Mobile Development - 'Support Side Story'

Broadcasting technical support to Windows Mobile\CE Application Developers to help realizing their potential

Broadcasting technical support to Windows Mobile\CE Application Developers to help realizing their potential

February, 2009

  • Mobile Development - 'Support Side Story'

    Wireless Programming on Windows Mobile: supported or not supported?

    • I can’t take WZC for granted… but, at least, can I programmatically turn WiFi on and off?
    • ossvcs.dll’s Wireless Device Power Management Functions
    • WiFi driver is a Power Manager-controllable NDIS Miniport Driver
    • Introducing: RIL Driver and IP Helper APIs on WM6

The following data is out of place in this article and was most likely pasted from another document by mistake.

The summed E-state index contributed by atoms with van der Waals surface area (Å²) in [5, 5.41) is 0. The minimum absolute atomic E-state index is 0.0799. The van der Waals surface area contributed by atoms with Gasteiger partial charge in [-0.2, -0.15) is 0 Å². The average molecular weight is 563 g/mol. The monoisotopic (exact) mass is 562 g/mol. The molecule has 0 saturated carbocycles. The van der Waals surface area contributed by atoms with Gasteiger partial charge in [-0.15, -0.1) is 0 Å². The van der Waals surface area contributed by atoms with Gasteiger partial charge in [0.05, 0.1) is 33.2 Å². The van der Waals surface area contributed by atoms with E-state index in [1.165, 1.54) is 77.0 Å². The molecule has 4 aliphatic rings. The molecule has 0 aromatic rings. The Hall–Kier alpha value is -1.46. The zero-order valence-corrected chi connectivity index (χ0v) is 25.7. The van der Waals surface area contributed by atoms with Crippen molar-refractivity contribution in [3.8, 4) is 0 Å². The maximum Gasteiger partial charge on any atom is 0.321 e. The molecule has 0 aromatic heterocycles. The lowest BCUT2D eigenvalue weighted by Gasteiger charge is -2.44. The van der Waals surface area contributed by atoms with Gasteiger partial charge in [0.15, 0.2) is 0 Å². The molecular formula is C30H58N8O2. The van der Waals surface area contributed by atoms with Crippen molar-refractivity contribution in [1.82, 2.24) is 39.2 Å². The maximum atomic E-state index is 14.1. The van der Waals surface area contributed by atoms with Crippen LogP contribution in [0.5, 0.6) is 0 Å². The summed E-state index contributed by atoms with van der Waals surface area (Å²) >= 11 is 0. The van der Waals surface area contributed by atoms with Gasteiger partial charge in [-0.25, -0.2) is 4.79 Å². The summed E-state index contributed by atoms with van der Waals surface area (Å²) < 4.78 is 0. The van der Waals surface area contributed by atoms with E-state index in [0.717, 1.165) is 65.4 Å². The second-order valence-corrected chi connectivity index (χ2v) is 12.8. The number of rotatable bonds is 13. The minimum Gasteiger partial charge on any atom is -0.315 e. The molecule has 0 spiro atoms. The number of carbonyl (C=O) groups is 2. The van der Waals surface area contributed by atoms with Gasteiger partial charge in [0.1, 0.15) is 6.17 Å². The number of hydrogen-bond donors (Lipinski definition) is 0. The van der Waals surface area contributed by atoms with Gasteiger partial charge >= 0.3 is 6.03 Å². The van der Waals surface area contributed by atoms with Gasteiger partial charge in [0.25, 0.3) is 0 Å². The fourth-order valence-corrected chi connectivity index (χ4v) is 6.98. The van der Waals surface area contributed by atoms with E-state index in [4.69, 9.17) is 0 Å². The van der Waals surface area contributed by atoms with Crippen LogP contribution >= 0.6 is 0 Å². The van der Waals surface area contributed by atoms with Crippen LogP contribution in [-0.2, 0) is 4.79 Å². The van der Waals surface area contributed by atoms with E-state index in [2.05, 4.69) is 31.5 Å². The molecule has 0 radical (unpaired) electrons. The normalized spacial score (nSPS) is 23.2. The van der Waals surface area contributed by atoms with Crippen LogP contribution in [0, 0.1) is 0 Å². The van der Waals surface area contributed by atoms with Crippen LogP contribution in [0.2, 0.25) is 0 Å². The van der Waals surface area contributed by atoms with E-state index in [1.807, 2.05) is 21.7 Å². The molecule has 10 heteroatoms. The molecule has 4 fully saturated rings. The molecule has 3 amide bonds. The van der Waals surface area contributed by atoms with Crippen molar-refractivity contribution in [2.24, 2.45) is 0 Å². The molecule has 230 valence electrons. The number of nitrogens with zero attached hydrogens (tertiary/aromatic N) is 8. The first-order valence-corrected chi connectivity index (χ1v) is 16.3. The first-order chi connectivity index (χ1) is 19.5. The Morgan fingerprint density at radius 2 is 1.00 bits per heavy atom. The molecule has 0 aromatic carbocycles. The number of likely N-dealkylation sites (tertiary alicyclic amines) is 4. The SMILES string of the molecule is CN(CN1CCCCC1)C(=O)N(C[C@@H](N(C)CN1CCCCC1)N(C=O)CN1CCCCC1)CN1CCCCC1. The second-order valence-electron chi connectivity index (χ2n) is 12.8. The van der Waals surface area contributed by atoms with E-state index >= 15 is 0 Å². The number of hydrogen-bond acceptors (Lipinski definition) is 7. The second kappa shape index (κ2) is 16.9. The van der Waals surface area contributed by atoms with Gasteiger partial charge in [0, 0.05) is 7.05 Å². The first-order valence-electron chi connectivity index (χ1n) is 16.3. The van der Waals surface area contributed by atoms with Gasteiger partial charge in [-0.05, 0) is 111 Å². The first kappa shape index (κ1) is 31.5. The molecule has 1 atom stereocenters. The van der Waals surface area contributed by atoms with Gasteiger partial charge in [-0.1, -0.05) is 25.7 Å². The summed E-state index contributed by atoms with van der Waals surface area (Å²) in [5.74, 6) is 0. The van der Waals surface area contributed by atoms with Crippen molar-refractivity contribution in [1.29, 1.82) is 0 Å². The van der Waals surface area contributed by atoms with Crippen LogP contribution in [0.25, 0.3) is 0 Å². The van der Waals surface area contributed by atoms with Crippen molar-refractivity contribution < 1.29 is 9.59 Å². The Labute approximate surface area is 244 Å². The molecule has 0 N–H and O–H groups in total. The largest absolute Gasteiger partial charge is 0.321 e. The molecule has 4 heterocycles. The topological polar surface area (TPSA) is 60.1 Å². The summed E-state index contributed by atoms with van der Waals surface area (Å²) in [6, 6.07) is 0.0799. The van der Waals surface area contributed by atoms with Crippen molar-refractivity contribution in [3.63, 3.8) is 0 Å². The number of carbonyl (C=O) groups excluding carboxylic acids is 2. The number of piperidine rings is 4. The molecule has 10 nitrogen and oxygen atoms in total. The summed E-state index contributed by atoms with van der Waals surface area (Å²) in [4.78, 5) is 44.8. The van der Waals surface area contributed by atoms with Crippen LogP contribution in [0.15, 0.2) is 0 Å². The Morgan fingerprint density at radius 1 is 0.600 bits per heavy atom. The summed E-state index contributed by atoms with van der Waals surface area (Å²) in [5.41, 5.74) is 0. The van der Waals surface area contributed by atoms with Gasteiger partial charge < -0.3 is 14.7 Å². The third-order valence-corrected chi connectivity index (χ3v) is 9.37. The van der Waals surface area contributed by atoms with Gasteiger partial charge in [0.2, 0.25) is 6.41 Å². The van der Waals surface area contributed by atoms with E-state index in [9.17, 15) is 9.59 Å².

As I mentioned in one of my first posts, WiFi Programming is something that depends so much on the WLAN driver developed by the OEM, that an ISV can’t take for granted some interfaces and develop a WiFi-based application that is device-independent. But if a WLAN driver implements the WZC interfaces, then an ISV developer may technically use WZC APIs, even if this is not supported by Microsoft as it is something OEM-dependent. For example, if you want to do so with managed code, then you must read the MSDN article I had already mentioned Building a Wi-Fi Discovery Application with the .NET Compact Framework 2.0 that Chris Tacke wrote some years ago. Also, make sure not to forget that many settings can be done through the Wi-Fi Configuration Service Provider, *IF* the OEM’s WiFi stack properly integrates with the standard WiFi architecture (i.e. it’s WZC-compatible). Note: I’m saying so because I recently worked on a case where querying the Wi-Fi CSP didn’t return anything even if the driver was loaded and even if there was an open connection, and in this case the relevant OEM had to provide the developer with a specific solution.